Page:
Kripalu Guest Stories: Suzan W.
Permission to be Human
Positive Psychology helps to heal a healer.
At age 40, I left a career as a painter to start medical school. I had done a lot of work on my own healing, and I came out of that experience with a desire to help others heal. During med school, I realized that I wanted to minister not just to people’s bodies but to the state of their souls. I’m now in the fourth year of my psychiatry residency.
Medical school and residency are like trying to drink out of a fire hose—there’s so much information you’re taking in, and there’s a lot of pressure. In my sixth year of training—with four years of med school and two years of residency under my belt—I started to burn out. I was questioning the process, I kept getting sick. I just felt like my heart wasn’t in it.
Around that time, I discovered the Certificate in Positive Psychology program at Kripalu. Positive Psychology helped me to see that everything I needed was right there—all I had to do was change the way I was looking at it. Tal [Ben-Shahar] talks about giving ourselves “permission to be human,” and that idea helped me to soften my expectations of myself and bring more of my authentic self to every aspect of my work. I’m taking better care of myself, too—one direct result of the program was that I started biking to work almost every day.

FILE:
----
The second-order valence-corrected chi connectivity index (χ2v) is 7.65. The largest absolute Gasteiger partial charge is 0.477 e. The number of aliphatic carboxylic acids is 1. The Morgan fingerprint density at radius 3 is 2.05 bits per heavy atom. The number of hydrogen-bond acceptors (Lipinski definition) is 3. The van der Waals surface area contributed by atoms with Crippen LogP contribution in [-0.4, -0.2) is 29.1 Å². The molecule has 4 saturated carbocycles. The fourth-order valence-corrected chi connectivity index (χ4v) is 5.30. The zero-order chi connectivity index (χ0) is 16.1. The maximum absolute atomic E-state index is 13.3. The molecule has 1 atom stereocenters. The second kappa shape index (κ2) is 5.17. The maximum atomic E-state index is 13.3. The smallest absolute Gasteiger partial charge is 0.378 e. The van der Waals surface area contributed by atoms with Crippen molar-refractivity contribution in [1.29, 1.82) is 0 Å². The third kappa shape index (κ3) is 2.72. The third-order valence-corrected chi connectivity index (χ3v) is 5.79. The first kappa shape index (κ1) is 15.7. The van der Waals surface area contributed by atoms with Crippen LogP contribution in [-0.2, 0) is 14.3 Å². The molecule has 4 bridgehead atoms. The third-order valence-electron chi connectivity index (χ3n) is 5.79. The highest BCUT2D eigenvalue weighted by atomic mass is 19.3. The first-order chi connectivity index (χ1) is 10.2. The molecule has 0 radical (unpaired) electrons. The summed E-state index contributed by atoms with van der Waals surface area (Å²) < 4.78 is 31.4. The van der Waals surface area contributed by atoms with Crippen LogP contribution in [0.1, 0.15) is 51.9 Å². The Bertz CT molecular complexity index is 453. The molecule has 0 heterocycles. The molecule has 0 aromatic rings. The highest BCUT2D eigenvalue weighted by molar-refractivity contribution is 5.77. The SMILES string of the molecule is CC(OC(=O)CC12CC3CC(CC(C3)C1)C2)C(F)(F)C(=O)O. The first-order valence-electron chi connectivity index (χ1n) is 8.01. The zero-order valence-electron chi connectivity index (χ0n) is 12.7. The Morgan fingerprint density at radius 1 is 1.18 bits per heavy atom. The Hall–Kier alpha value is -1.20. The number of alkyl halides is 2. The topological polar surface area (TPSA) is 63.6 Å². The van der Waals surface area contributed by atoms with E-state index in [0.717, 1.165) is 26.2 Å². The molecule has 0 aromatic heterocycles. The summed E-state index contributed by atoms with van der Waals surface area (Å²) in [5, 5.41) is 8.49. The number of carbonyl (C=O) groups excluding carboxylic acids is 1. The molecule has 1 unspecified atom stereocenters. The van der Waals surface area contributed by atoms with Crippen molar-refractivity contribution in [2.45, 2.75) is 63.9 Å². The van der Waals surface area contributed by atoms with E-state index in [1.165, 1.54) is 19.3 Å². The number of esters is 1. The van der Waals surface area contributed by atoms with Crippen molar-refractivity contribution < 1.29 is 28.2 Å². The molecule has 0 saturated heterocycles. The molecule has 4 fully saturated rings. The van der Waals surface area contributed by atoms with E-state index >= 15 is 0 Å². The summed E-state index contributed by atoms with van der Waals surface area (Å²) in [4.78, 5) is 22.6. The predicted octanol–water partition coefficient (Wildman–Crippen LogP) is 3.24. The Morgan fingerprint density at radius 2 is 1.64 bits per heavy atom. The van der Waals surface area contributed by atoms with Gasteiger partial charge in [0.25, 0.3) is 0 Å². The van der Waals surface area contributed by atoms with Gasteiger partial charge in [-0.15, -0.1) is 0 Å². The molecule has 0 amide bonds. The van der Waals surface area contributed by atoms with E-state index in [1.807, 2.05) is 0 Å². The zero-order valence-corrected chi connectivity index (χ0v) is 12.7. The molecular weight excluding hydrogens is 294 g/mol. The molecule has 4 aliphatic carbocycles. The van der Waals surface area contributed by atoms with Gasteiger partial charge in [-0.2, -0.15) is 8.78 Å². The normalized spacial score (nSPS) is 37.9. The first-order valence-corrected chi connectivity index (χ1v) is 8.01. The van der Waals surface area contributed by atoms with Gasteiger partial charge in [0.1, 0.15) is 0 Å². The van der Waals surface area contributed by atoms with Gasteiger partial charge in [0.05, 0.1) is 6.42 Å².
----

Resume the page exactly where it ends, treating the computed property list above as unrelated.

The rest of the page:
The tools of Positive Psychology are also a wonderful supplement to my medical school training. Right away, I started bringing them to my patients—recognizing their strengths and looking at what’s working in their lives.
Positive Psychology has also affected my relationships. My partner and I are getting along better than we ever have, and it’s because we’re allowing ourselves to be known to each other in a new way. I’ve become very close with the five other women in my Positive Psychology coaching group—a minister, a venture capitalist, a massage therapist, a tech guru, and a corporate executive. We had a regular Monday-night call during the program, in which we talked about our homework as well as our challenges and victories over the week. We graduated in April, but we’re still talking every Monday. It’s been an incredible gift to connect with people with such different life experiences who are all dedicated to healing and growing.
—Suzan W., psychiatry resident,
Berkshire County, Massachusetts